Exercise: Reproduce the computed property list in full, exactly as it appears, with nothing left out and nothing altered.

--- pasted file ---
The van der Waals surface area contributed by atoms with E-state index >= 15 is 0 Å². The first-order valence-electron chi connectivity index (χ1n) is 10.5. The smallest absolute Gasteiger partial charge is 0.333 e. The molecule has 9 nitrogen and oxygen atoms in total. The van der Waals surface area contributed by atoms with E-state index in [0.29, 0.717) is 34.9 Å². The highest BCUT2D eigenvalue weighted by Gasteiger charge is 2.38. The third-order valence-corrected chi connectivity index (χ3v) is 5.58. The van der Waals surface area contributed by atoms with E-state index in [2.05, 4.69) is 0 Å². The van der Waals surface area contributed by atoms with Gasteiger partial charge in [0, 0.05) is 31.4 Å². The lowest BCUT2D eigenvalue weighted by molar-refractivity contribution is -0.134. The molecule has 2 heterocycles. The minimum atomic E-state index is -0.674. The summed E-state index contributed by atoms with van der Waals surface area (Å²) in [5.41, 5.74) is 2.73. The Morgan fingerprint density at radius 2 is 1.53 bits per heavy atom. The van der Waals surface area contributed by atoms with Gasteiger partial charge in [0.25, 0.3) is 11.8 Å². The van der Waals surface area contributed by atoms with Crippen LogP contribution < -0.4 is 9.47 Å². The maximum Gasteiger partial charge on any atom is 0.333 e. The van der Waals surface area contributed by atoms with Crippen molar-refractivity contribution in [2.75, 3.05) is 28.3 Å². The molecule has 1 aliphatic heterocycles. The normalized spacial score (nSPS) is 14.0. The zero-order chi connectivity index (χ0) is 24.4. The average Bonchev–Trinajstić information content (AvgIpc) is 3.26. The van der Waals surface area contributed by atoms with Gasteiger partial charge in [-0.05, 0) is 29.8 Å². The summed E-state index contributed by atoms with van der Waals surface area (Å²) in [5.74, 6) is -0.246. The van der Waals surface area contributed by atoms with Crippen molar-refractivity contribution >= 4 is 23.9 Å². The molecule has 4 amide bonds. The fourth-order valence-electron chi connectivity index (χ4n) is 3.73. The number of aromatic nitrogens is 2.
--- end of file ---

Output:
The van der Waals surface area contributed by atoms with E-state index >= 15 is 0 Å². The first-order valence-electron chi connectivity index (χ1n) is 10.5. The smallest absolute Gasteiger partial charge is 0.333 e. The molecule has 9 nitrogen and oxygen atoms in total. The van der Waals surface area contributed by atoms with E-state index in [0.29, 0.717) is 34.9 Å². The highest BCUT2D eigenvalue weighted by Gasteiger charge is 2.38. The third-order valence-corrected chi connectivity index (χ3v) is 5.58. The van der Waals surface area contributed by atoms with E-state index in [2.05, 4.69) is 0 Å². The van der Waals surface area contributed by atoms with Gasteiger partial charge in [0, 0.05) is 31.4 Å². The lowest BCUT2D eigenvalue weighted by molar-refractivity contribution is -0.134. The molecule has 2 heterocycles. The minimum atomic E-state index is -0.674. The summed E-state index contributed by atoms with van der Waals surface area (Å²) in [5.41, 5.74) is 2.73. The Morgan fingerprint density at radius 2 is 1.53 bits per heavy atom. The van der Waals surface area contributed by atoms with Gasteiger partial charge in [0.25, 0.3) is 11.8 Å². The van der Waals surface area contributed by atoms with Crippen LogP contribution < -0.4 is 9.47 Å². The maximum Gasteiger partial charge on any atom is 0.333 e. The van der Waals surface area contributed by atoms with Crippen molar-refractivity contribution in [2.75, 3.05) is 28.3 Å². The molecule has 1 aliphatic heterocycles. The normalized spacial score (nSPS) is 14.0. The zero-order chi connectivity index (χ0) is 24.4. The average Bonchev–Trinajstić information content (AvgIpc) is 3.26. The van der Waals surface area contributed by atoms with Gasteiger partial charge in [-0.05, 0) is 29.8 Å². The summed E-state index contributed by atoms with van der Waals surface area (Å²) in [5.74, 6) is -0.246. The van der Waals surface area contributed by atoms with Crippen molar-refractivity contribution >= 4 is 23.9 Å². The molecule has 4 amide bonds. The fourth-order valence-electron chi connectivity index (χ4n) is 3.73. The number of aromatic nitrogens is 2.